By Molly McGinn |

She’s probably a gamer, or crafting digital zombies as an NFT artist, and she might make you feel a tad uneasy. Here’s what brands can learn from her.

The next icon in advertising is probably getting nudged by her parents to log off at this very moment.

They think she’s “playing” Minecraft, but she’s applying the finishing touches to that new line of fashion skins she’s selling to other game players—skins being the attire players purchase to customize their in-game avatars. She’s on Twitch liaising with sustainable fashion brands to bring those styles to life, so her pals can sport avatar-inspired looks at school. Unbeknownst to her, she’s already laid the foundation for a D2A (direct to avatar) advertising agency in the Metaverse.

She’s the vanguard of content marketing and storymaking. And she probably needs to study for that science quiz before she gets back online.

With economic trends as wind beneath her wings, she’ll have a stronger entrepreneurial support network. Last year, women-led businesses outperformed their male counterparts in revenue by 5%, a trend reported by Forbes. This wasn’t a mere flash in the pan; a consistent growth trajectory is noted with a 2% annual revenue increase coupled with a 3% dip in expenditures. All of this, despite the uphill battle women continue to face in securing venture capital for business expansion.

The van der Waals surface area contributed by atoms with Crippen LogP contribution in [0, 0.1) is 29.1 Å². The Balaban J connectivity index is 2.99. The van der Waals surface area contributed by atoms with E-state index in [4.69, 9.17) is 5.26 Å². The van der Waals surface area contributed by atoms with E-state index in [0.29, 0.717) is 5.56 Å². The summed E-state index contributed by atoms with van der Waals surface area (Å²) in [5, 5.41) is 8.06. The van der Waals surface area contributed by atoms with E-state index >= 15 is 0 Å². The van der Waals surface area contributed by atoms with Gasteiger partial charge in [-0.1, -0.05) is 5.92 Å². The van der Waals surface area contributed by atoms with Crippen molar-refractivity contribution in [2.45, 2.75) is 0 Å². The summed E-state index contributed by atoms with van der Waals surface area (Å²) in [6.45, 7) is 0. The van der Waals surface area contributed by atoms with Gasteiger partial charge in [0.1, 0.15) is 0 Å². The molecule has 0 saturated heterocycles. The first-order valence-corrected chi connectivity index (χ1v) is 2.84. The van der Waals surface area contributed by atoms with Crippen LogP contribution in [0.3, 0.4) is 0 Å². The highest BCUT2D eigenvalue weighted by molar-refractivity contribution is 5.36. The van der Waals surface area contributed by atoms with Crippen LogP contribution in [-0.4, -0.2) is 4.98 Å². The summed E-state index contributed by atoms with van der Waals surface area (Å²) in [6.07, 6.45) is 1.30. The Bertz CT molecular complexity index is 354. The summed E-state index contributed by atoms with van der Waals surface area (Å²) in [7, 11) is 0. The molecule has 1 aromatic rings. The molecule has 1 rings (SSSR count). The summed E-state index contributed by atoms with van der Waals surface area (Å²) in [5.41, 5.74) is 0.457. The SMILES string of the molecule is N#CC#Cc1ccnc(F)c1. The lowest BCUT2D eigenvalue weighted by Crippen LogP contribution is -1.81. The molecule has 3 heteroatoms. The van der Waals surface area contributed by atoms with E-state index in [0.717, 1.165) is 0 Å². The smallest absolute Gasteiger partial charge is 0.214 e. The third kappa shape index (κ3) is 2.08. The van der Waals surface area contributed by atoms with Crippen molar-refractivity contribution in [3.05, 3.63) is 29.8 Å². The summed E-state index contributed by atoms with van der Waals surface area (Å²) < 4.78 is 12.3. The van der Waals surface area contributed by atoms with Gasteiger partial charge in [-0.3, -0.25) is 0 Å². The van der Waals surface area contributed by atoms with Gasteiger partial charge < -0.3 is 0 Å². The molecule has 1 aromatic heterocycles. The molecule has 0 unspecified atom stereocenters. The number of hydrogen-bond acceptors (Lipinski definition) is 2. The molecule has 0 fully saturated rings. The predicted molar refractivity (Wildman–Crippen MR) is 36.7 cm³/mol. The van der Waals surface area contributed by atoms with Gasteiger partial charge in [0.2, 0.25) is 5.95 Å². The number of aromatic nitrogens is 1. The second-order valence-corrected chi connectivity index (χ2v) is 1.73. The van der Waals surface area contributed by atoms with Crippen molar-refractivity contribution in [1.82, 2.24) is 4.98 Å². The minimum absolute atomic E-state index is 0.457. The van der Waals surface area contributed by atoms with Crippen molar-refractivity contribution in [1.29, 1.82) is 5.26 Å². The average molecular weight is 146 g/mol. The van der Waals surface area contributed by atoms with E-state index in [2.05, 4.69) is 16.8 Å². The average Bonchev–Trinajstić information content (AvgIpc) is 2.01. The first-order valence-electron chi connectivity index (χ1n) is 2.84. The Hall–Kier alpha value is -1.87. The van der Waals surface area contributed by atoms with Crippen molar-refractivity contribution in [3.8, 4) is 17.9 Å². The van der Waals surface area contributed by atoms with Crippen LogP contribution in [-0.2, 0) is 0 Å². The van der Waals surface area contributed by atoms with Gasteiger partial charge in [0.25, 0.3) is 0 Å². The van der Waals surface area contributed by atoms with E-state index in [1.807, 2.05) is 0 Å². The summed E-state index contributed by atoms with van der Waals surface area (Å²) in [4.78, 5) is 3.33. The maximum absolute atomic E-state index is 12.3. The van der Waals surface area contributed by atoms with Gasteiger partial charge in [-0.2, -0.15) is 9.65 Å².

Modern tech furnishes women with the tools to connect with business mentors and niche audiences utilizing Web3 strategies, D2A, chatbots, livestreaming, podcasting, and beyond. As Pace marks its 50-year milestone as a woman-owned enterprise, we’re spotlighting the female trailblazers who are making waves in these realms. More crucially, we’re decoding the lessons brands can glean from them, ensuring we all have a shot at iconic status 50 years hence.

Embrace the Awkward Conversation.

An artist's rendition of two different hands meeting

Cindy Gallop has carved a niche in addressing hard-hitting topics surrounding women’s issues (she even took the porn industry head-on). So, when a job recruiting firm sought a striking marketing campaign, they seized the opportunity to tackle the awkward yet crucial dialogue: women’s equitable pay. Gallop morphed into the voice and persona of a chatbot, acting as a personal pep talker and financial coach, guiding women on negotiating a raise.